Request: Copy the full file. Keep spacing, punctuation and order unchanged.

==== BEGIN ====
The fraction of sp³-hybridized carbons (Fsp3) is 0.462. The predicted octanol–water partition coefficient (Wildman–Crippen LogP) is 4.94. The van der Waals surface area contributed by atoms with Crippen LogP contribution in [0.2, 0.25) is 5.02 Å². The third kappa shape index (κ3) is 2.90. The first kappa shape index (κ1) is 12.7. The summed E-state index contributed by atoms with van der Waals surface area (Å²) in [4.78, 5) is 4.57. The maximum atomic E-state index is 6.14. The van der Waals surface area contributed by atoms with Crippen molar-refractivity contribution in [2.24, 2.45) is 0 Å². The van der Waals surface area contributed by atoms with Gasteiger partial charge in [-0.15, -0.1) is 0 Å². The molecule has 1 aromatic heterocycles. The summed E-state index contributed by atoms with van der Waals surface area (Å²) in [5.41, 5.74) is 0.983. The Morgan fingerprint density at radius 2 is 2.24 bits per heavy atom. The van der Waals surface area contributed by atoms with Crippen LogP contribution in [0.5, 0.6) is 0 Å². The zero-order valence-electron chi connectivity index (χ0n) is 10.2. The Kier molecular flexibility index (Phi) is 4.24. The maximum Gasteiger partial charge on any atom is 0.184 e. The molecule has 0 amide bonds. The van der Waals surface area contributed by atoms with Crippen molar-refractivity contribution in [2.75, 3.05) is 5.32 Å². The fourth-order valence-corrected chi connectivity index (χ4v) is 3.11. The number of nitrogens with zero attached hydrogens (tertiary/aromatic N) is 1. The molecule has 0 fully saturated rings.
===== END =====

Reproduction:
The fraction of sp³-hybridized carbons (Fsp3) is 0.462. The predicted octanol–water partition coefficient (Wildman–Crippen LogP) is 4.94. The van der Waals surface area contributed by atoms with Crippen LogP contribution in [0.2, 0.25) is 5.02 Å². The third kappa shape index (κ3) is 2.90. The first kappa shape index (κ1) is 12.7. The summed E-state index contributed by atoms with van der Waals surface area (Å²) in [4.78, 5) is 4.57. The maximum atomic E-state index is 6.14. The van der Waals surface area contributed by atoms with Crippen molar-refractivity contribution in [2.24, 2.45) is 0 Å². The van der Waals surface area contributed by atoms with Gasteiger partial charge in [-0.15, -0.1) is 0 Å². The molecule has 1 aromatic heterocycles. The summed E-state index contributed by atoms with van der Waals surface area (Å²) in [5.41, 5.74) is 0.983. The Morgan fingerprint density at radius 2 is 2.24 bits per heavy atom. The van der Waals surface area contributed by atoms with Crippen LogP contribution in [0.5, 0.6) is 0 Å². The zero-order valence-electron chi connectivity index (χ0n) is 10.2. The Kier molecular flexibility index (Phi) is 4.24. The maximum Gasteiger partial charge on any atom is 0.184 e. The molecule has 0 amide bonds. The van der Waals surface area contributed by atoms with Crippen molar-refractivity contribution in [2.75, 3.05) is 5.32 Å². The fourth-order valence-corrected chi connectivity index (χ4v) is 3.11. The number of nitrogens with zero attached hydrogens (tertiary/aromatic N) is 1. The molecule has 0 fully saturated rings.